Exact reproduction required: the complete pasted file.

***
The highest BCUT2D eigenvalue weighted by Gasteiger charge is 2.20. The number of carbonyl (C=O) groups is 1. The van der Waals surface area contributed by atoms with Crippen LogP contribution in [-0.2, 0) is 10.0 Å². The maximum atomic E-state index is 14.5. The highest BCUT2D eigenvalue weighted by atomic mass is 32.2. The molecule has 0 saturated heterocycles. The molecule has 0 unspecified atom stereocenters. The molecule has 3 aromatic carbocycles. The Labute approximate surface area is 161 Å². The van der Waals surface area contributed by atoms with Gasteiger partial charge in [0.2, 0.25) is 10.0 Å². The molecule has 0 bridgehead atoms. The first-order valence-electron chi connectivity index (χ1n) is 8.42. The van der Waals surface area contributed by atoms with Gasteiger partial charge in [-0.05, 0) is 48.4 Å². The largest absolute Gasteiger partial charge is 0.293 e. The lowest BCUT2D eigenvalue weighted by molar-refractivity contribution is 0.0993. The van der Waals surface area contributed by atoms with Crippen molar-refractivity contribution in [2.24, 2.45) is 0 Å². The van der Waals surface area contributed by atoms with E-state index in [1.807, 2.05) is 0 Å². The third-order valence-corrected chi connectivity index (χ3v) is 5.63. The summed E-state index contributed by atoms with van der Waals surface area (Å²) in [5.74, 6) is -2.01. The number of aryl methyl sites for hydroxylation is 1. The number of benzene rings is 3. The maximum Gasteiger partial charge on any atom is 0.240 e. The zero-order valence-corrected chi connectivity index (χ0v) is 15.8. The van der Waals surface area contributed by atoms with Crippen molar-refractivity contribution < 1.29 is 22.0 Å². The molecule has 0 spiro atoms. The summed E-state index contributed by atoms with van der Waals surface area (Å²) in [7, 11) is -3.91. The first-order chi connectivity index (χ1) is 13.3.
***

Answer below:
The highest BCUT2D eigenvalue weighted by Gasteiger charge is 2.20. The number of carbonyl (C=O) groups is 1. The van der Waals surface area contributed by atoms with Crippen LogP contribution in [-0.2, 0) is 10.0 Å². The maximum atomic E-state index is 14.5. The highest BCUT2D eigenvalue weighted by atomic mass is 32.2. The molecule has 0 saturated heterocycles. The molecule has 0 unspecified atom stereocenters. The molecule has 3 aromatic carbocycles. The Labute approximate surface area is 161 Å². The van der Waals surface area contributed by atoms with Gasteiger partial charge in [0.2, 0.25) is 10.0 Å². The molecule has 0 bridgehead atoms. The first-order valence-electron chi connectivity index (χ1n) is 8.42. The van der Waals surface area contributed by atoms with Gasteiger partial charge in [-0.05, 0) is 48.4 Å². The largest absolute Gasteiger partial charge is 0.293 e. The lowest BCUT2D eigenvalue weighted by molar-refractivity contribution is 0.0993. The van der Waals surface area contributed by atoms with Crippen molar-refractivity contribution in [2.24, 2.45) is 0 Å². The van der Waals surface area contributed by atoms with E-state index in [1.807, 2.05) is 0 Å². The third-order valence-corrected chi connectivity index (χ3v) is 5.63. The summed E-state index contributed by atoms with van der Waals surface area (Å²) in [5.74, 6) is -2.01. The number of aryl methyl sites for hydroxylation is 1. The number of benzene rings is 3. The maximum Gasteiger partial charge on any atom is 0.240 e. The zero-order valence-corrected chi connectivity index (χ0v) is 15.8. The van der Waals surface area contributed by atoms with Crippen molar-refractivity contribution < 1.29 is 22.0 Å². The molecule has 0 spiro atoms. The summed E-state index contributed by atoms with van der Waals surface area (Å²) in [7, 11) is -3.91. The first-order chi connectivity index (χ1) is 13.3.